In these early days, learn what you can from trusted, reliable sources. The two resources I recommend to everyone are ADDitudemag.com and CHADD.org. You are your best resource and have been with yourself all along. So it’s important to value what you already know about yourself. Take some time for the dust to settle and seek out how a diagnosis lands for you, should be your first step. The first skill to build with an adult ADHD diagnosis is awareness. Developing a practice of pausing to create moments for thoughtful awareness will inform any changes you wish to make.
4. Notice what you do instead of what you resist or avoid.
A new adult ADHD diagnosis doesn’t mean you’re broken. You won’t grow horns or a tail. On the contrary, an adult ADHD diagnosis simply means that your brain processes differently than a neurotypical brain. So, instead of moving from coherent thought to coherent thought, your brain makes associations between thoughts, emotions, perceptions, memories, and sensations. Some ADHD adults explain it as having racing thoughts or an inability to land on one topic or idea because everything is connected.
The good news is that neurodiversity makes the world go round. Some of the highest, most creative minds through history had ADHD.
Look back. DaVinci, Einstien, Sagan, Marie Curie, and millions of other brilliant neurodiverse brains have made amazing contributions to humanity, all because they thought differently.
Since self-development begins by thinking differently, that’s where you need to start. Accept the fact that an ADHD diagnosis means you think differently, and use that new definition as a way to view your life in reverse. This can be reassuring and helpful.
5. Learn as much as you can about ADHD and how it may affect your behavior.
If you have a formal, recent adult ADHD diagnosis and evaluation, and haven’t already done this, sit down with the evaluator and go over your evaluation with them. Doing so can provide more understanding of exactly what ADHD is and how your strengths and weaknesses come to play. Talking with an evaluator may also lead you to possible resources, approaches, and interventions. There are a number of excellent books, articles, and websites available, some on ADHD in general. You’ll find resources targeted for particular groups, such as college students with ADHD, professionals, attorneys, doctors, and women with ADHD.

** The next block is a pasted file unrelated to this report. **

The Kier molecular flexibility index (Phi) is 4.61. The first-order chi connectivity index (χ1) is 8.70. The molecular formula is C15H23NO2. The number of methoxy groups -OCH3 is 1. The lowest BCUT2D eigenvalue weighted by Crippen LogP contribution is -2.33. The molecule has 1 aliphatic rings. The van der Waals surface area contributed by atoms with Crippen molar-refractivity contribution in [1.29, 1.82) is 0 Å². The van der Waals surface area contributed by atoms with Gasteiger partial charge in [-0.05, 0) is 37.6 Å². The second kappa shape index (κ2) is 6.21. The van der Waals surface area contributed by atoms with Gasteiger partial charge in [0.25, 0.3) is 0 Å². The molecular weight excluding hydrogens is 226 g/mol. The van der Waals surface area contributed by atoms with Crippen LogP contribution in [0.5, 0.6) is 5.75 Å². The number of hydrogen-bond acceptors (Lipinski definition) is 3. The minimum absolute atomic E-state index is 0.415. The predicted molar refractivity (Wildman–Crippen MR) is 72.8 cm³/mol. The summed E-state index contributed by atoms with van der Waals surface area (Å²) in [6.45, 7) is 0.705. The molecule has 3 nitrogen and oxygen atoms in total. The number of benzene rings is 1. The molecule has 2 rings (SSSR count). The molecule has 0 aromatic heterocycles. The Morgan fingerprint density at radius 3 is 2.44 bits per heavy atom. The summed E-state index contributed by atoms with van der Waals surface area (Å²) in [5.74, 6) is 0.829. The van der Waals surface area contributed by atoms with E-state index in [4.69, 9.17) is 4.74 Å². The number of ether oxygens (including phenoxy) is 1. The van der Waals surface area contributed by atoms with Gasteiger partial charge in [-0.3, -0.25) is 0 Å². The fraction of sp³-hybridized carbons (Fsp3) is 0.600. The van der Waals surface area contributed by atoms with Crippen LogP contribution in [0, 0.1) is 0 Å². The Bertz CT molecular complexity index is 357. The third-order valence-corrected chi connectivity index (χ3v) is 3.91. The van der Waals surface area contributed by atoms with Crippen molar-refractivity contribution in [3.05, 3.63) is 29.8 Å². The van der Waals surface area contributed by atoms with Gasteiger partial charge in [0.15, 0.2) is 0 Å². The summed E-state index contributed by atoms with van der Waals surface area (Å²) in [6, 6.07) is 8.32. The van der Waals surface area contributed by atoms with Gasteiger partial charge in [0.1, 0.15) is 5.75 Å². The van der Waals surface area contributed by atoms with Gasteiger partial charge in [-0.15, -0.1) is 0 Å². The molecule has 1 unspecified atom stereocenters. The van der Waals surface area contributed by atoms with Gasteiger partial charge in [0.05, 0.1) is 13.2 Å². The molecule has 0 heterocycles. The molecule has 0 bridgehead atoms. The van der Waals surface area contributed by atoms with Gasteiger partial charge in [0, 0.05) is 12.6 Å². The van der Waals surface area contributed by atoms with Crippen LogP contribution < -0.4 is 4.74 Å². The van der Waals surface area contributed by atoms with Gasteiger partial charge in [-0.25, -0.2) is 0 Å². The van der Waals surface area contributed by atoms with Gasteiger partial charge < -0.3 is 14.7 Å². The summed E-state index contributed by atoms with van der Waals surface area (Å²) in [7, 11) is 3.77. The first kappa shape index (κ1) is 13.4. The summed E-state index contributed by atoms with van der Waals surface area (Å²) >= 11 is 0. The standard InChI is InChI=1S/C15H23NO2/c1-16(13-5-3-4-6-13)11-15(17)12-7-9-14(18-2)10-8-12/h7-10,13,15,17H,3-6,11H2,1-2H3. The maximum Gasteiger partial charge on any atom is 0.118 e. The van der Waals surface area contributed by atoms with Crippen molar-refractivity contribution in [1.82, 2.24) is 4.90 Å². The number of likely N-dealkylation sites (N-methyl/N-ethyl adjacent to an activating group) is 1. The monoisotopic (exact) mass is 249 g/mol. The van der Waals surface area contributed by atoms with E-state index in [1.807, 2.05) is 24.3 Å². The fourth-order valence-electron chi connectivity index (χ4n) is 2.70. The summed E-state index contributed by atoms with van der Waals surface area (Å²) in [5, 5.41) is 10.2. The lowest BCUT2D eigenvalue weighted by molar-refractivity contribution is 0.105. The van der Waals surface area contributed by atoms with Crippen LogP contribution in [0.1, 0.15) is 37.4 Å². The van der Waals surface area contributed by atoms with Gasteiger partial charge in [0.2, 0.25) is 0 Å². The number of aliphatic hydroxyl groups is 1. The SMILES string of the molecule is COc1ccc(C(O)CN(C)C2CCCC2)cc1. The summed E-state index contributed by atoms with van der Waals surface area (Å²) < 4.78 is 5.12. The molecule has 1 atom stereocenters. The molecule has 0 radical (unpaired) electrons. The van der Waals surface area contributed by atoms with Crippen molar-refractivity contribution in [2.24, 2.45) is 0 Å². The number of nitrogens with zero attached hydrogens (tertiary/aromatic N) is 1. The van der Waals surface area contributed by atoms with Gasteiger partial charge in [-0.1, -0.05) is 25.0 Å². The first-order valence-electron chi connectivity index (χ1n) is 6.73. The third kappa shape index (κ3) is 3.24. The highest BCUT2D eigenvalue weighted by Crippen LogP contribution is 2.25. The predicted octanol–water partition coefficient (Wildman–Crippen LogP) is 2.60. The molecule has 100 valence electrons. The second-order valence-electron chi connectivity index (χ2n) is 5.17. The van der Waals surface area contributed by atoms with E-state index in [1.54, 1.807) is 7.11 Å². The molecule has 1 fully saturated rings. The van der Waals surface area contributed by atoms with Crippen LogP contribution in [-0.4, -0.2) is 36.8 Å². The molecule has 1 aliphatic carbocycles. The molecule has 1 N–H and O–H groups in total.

6. Track your symptoms.
You may hate hearing this, but journaling can really help you now. Resist the urge to use this as a rabbit-hole distraction for yourself to seek perfection… just grab a notebook and start journaling.
Why? Because so many ADHDers are verbal processors. And because of this, talking and writing (which is just silent talking captured on paper) can really help you ‘process’ and sort things out when you feel stuck or overwhelmed.
Before you say you have no time to journal, check out some mood-tracking apps that can make the process easier.
7. Review your life timeline.
Another important step to living with a new ADHD diagnosis as an adult is to look back. When ADHD is undiagnosed, its symptoms are still noticeable. Because of this, many people develop trait-based understandings and self-definitions.
Think back to your childhood
- Did you often interrupt people?
- Were you known to blurt things out without thinking them through?
- Perhaps you were described as moody or irreverent or emotional?
- Was it hard to stay in your seat when a teacher asked a question?
- Do you remember having the answer before anyone else in the room?
- Did you race to get your work in even though it wasn’t complete?
- Maybe you oft forgot your instrument or lunch.
- Did it take you until middle school (or even longer) before you realized other kids were giving you dirty looks for asking questions right before the bell?
- Were you considered a ‘dreamer’ or a ‘procrastinator’, or constantly ‘distracted’, or ‘overwhelmed’.
Since you’re new to your adult ADHD diagnosis, take this opportunity to look back and check in on your own self-definitions. Additionally, think about how your parents and family talked about you. Were you constantly late, disorganized, or a picky eater? Were you forgetful, unreliable, irritable or moody?
Each of us has a back story, and we had behaviors in our family systems that either stuck out or may have been blunted in order for you to lay low and stay out of trouble. No doubt, ADHD symptoms have been a part of your life story and they’ve contributed to who you think you are, and how others see you.
With a new adult ADHD diagnosis, it’s time to take an inventory of your traits and narratives. Instead of experiencing hurt and pain, try to see this information as data. As an adult, knowledge is power. The whole game of living well with ADHD is learning what works and what doesn’t for you.
8. ADHD Adults excel with strengths-based awareness.